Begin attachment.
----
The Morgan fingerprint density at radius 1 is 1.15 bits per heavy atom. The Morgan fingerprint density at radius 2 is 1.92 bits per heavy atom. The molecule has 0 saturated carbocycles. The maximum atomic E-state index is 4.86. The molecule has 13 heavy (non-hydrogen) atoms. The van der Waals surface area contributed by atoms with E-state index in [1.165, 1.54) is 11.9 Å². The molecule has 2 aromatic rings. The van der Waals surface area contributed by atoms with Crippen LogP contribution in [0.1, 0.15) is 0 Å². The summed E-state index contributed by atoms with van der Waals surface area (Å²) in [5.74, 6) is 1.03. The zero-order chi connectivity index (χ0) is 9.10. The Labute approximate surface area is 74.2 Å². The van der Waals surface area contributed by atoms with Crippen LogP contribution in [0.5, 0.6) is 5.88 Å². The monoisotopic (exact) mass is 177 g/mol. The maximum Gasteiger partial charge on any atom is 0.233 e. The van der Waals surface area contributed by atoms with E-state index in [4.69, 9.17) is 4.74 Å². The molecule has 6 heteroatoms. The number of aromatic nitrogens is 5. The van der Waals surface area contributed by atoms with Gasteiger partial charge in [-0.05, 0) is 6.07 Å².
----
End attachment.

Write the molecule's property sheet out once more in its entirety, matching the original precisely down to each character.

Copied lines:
The Morgan fingerprint density at radius 1 is 1.15 bits per heavy atom. The Morgan fingerprint density at radius 2 is 1.92 bits per heavy atom. The molecule has 0 saturated carbocycles. The maximum atomic E-state index is 4.86. The molecule has 13 heavy (non-hydrogen) atoms. The van der Waals surface area contributed by atoms with E-state index in [1.165, 1.54) is 11.9 Å². The molecule has 2 aromatic rings. The van der Waals surface area contributed by atoms with Crippen LogP contribution in [0.1, 0.15) is 0 Å². The summed E-state index contributed by atoms with van der Waals surface area (Å²) in [5.74, 6) is 1.03. The zero-order chi connectivity index (χ0) is 9.10. The Labute approximate surface area is 74.2 Å². The van der Waals surface area contributed by atoms with Crippen LogP contribution in [0.5, 0.6) is 5.88 Å². The monoisotopic (exact) mass is 177 g/mol. The maximum Gasteiger partial charge on any atom is 0.233 e. The van der Waals surface area contributed by atoms with E-state index in [4.69, 9.17) is 4.74 Å². The molecule has 6 heteroatoms. The number of aromatic nitrogens is 5. The van der Waals surface area contributed by atoms with Gasteiger partial charge in [-0.05, 0) is 6.07 Å².